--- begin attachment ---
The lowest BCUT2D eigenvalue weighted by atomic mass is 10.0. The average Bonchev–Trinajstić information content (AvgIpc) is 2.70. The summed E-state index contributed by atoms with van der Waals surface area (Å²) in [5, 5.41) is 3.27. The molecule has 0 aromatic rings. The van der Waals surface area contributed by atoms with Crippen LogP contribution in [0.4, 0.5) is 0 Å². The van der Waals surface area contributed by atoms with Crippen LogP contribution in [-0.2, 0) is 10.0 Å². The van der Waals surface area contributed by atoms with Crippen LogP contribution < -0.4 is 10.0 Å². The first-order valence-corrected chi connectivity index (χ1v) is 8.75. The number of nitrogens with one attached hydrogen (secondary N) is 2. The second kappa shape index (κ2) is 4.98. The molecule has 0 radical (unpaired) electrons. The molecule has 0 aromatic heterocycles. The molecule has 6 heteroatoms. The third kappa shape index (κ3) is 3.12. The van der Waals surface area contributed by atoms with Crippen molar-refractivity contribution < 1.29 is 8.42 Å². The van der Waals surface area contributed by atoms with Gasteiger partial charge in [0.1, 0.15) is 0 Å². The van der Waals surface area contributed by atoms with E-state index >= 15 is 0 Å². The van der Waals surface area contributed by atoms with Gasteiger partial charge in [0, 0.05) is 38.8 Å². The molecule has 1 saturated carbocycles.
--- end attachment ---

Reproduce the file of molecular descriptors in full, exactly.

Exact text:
The lowest BCUT2D eigenvalue weighted by atomic mass is 10.0. The average Bonchev–Trinajstić information content (AvgIpc) is 2.70. The summed E-state index contributed by atoms with van der Waals surface area (Å²) in [5, 5.41) is 3.27. The molecule has 0 aromatic rings. The van der Waals surface area contributed by atoms with Crippen LogP contribution in [0.4, 0.5) is 0 Å². The van der Waals surface area contributed by atoms with Crippen LogP contribution in [-0.2, 0) is 10.0 Å². The van der Waals surface area contributed by atoms with Crippen LogP contribution < -0.4 is 10.0 Å². The first-order valence-corrected chi connectivity index (χ1v) is 8.75. The number of nitrogens with one attached hydrogen (secondary N) is 2. The second kappa shape index (κ2) is 4.98. The molecule has 0 radical (unpaired) electrons. The molecule has 0 aromatic heterocycles. The molecule has 6 heteroatoms. The third kappa shape index (κ3) is 3.12. The van der Waals surface area contributed by atoms with Crippen molar-refractivity contribution < 1.29 is 8.42 Å². The van der Waals surface area contributed by atoms with Gasteiger partial charge in [0.1, 0.15) is 0 Å². The van der Waals surface area contributed by atoms with E-state index >= 15 is 0 Å². The van der Waals surface area contributed by atoms with Gasteiger partial charge in [0, 0.05) is 38.8 Å². The molecule has 1 saturated carbocycles.